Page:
Hollywood V. Hard Core

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In 1972, The Godfather and Deep Throat were the two most popular films in the country. One, a major Hollywood studio production, the other an independently made "skin flick." At that moment, Jon Lewis asserts, the fate of the American film industry hung in the balance.

Spanning the 20th century, Hollywood v. Hard Core weaves a gripping tale of censorship and regulation. Since the industry's infancy, film producers and distributors have publicly regarded ratings codes as a necessary evil. Hollywood regulates itself, we have been told, to prevent the government from doing it for them. But Lewis argues that the studios self-regulate because they are convinced it is good for business, and that censorship codes and regulations are a crucial part of what binds the various competing agencies in the film business together.

Yet between 1968 and 1973 Hollywood films were faltering at the box office, and the major studios were in deep trouble. Hollywood's principal competition came from a body of independently produced and distributed films—from foreign art house film Last Tango in Paris to hard-core pornography like Behind the Green Door—that were at once disreputable and, for a moment at least, irresistible, even chic. In response, Hollywood imposed the industry-wide MPAA film rating system (the origins of the G, PG, and R designations we have today) that pushed sexually explicit films outside the mainstream, and a series of Supreme Court decisions all but outlawed the theatrical exhibition of hard core pornographic films. Together, these events allowed Hollywood to consolidate its iron grip over what films got made and where they were shown, thus saving it from financial ruin.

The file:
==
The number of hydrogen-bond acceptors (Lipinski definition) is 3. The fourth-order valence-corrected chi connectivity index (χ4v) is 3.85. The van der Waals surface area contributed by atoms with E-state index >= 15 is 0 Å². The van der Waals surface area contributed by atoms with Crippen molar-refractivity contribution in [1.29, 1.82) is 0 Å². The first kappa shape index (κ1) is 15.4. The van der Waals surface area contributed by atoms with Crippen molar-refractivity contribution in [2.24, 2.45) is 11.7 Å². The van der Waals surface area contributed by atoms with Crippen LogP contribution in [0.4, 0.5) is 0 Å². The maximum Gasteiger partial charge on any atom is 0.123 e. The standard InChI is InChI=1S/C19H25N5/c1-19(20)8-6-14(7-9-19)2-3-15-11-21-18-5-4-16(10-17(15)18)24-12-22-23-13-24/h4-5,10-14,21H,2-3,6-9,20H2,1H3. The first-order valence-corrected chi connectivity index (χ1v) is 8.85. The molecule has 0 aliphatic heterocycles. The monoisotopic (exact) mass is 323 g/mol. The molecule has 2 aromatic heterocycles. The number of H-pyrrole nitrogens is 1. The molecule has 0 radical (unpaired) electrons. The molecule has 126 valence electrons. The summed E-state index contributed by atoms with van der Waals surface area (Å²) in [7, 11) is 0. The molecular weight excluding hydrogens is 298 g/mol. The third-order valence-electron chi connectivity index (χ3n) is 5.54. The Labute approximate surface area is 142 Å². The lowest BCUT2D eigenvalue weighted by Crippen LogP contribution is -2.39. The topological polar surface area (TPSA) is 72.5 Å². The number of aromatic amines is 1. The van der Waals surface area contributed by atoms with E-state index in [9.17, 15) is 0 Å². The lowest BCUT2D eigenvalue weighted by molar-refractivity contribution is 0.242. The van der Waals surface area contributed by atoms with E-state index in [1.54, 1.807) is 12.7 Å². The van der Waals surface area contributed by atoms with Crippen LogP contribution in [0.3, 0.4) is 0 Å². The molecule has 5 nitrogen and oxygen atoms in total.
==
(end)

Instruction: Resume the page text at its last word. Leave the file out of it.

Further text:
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Editorial Reviews

From the Publisher
"…an accomplished, comprehensive, and provocative new history of censorship and the American film industry…And what of the perennialtussles between politicos and the film industry? All show business, suggests Lewis, make-believe veiling the real power structure that hasnothing to do with morals, let alone art (it would be interesting to get his take on the recent marketing brouhaha and its relationship tothe recent threatened actors and writers strikes). A staggering saga worthy itself of a Hollywood movie, Hollywood v. Hardcore is filmhistory at its most illuminating and intense."

-The Boston Phoenix

"This is a fascinating account, both entertaining and scholarly."

-Journal of the West